While you’re at Citi Field for this week’s MLB All-Star events, there will be no shortage of foodie favorites and quality eats. And yes, you can eat really well inside Citi Field – or you can try one of the many great restaurants located close by. By Jessica Allen.
Fresh from its recent appearance on Guy Fieri’s “Diners, Drive-Ins and Dives,” Rincon Criollo hasn’t let television go to its head. It still offers huge helpings of Cuban favorites like arroz con pollo (chicken with rice) and ropa vieja (a traditional dish with beef in tomatoes sauce, rice, and beans that Guy couldn’t stop eating). Guy also really liked the family vibe, with recipes handed down from generation to generation. We do too.
An all-too-common knock against New York is that it lacks authentic Mexican restaurants. The folks behind Tortilleria Nixtamal not only seek to provide tasty, true dishes (with recipes created from what the staff makes at home), but they also seek to do it using pure corn products, with no additives or preservatives. They also use locally sourced meat, produce, and fish. Let the haters hate—that leaves more tacos, pozole, and tamales for us.
Perhaps the most famous Mets-related hangout in the borough, the Pine Restaurant & Bar is attached to a Holiday Inn. Yes, really. It’s also where you can see such legends as Mookie Wilson and Bill Buckner shake hands and kick back amidst lots and lots of blue-and-orange paraphernalia. The food ranges from hearty favorites like a kobe hot dog platter or veal parmigiana hero to more elegant fare like farfalle rustica (grilled chicken, broccoli, and roasted peppers over pasta tossed in olive oil).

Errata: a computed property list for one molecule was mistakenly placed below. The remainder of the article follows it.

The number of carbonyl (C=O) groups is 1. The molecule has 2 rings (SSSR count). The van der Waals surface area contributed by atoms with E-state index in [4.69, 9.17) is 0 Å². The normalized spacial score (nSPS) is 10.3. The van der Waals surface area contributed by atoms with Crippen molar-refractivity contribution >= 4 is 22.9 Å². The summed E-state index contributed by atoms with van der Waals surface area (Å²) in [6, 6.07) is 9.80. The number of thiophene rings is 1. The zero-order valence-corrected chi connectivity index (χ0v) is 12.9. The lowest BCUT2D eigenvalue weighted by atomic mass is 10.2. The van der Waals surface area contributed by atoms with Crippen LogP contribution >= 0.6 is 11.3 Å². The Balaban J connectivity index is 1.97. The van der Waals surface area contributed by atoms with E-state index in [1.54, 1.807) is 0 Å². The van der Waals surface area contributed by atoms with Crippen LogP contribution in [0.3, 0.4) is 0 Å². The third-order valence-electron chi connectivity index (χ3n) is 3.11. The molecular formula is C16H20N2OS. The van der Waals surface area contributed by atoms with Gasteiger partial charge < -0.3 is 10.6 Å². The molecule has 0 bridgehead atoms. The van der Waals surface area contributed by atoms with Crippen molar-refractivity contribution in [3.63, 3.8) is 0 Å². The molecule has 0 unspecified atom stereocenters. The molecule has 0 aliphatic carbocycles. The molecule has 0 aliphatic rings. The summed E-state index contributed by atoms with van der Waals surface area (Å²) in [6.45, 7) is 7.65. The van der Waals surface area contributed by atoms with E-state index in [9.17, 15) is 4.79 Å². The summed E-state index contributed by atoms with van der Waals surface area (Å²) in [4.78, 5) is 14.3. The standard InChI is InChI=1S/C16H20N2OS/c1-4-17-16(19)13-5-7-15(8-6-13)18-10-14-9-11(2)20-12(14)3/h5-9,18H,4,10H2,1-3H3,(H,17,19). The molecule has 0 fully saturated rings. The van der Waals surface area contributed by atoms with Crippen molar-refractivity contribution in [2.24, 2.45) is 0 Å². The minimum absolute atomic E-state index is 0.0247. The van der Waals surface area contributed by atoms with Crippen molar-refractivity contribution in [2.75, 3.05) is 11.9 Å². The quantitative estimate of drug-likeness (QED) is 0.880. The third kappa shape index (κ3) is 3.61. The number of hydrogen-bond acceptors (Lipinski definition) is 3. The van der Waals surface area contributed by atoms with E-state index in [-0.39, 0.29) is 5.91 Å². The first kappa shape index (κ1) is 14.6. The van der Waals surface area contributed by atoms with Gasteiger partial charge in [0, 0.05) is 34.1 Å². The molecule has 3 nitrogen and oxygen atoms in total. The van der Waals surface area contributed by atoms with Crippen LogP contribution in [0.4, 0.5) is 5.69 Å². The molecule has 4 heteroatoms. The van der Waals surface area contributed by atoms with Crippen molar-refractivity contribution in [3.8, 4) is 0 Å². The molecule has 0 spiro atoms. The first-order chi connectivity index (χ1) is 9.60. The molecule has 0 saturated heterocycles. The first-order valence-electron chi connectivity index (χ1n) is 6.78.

Biang! is a bit of a walk from/to Citi Field, but it’s worth it. Consider this: there’s an exclamation point built into its very name! Run by the same folks as local chainlet Xi’an Famous Foods, Biang! is named for the sound noodles make as they’re slapped against a table or counter prior to cooking. Like its sister restaurants, this one specializes in foods from northwest China, including spicy and tingly squid skewers, mung bean jelly, and the aforementioned noodles.
Still further afield is Hahm Ji Bach, the only Korean restaurant on this list, and the only restaurant on this list recommended by the Michelin Guide for three years running. Here, you can feast on Korean BBQ, hot pot, or one of the many chef’s specialties, including bok jim (steamed Blowfish with assorted vegetables in thick spicy sauce) or gochoo pajeon (traditional Korean pancake with finely chopped hot pepper and scallion). This place is especially well-suited for groups.